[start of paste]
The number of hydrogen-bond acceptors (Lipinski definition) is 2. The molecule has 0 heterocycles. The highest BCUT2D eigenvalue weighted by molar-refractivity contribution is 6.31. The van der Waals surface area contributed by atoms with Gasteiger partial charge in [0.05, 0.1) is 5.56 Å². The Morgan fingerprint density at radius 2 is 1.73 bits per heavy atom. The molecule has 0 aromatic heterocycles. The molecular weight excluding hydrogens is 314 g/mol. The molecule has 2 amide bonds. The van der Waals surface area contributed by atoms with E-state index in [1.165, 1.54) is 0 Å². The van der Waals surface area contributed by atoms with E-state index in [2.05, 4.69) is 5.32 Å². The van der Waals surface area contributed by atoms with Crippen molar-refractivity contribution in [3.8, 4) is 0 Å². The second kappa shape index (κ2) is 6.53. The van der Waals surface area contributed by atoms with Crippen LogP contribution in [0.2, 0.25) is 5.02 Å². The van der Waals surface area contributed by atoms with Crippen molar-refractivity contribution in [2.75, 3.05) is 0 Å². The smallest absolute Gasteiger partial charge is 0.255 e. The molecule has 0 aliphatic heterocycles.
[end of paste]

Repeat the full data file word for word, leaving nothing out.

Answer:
The number of hydrogen-bond acceptors (Lipinski definition) is 2. The molecule has 0 heterocycles. The highest BCUT2D eigenvalue weighted by molar-refractivity contribution is 6.31. The van der Waals surface area contributed by atoms with Gasteiger partial charge in [0.05, 0.1) is 5.56 Å². The Morgan fingerprint density at radius 2 is 1.73 bits per heavy atom. The molecule has 0 aromatic heterocycles. The molecular weight excluding hydrogens is 314 g/mol. The molecule has 2 amide bonds. The van der Waals surface area contributed by atoms with E-state index in [1.165, 1.54) is 0 Å². The van der Waals surface area contributed by atoms with E-state index in [2.05, 4.69) is 5.32 Å². The van der Waals surface area contributed by atoms with Crippen molar-refractivity contribution in [3.8, 4) is 0 Å². The second kappa shape index (κ2) is 6.53. The van der Waals surface area contributed by atoms with Crippen LogP contribution in [0.2, 0.25) is 5.02 Å². The van der Waals surface area contributed by atoms with Crippen molar-refractivity contribution in [2.75, 3.05) is 0 Å². The smallest absolute Gasteiger partial charge is 0.255 e. The molecule has 0 aliphatic heterocycles.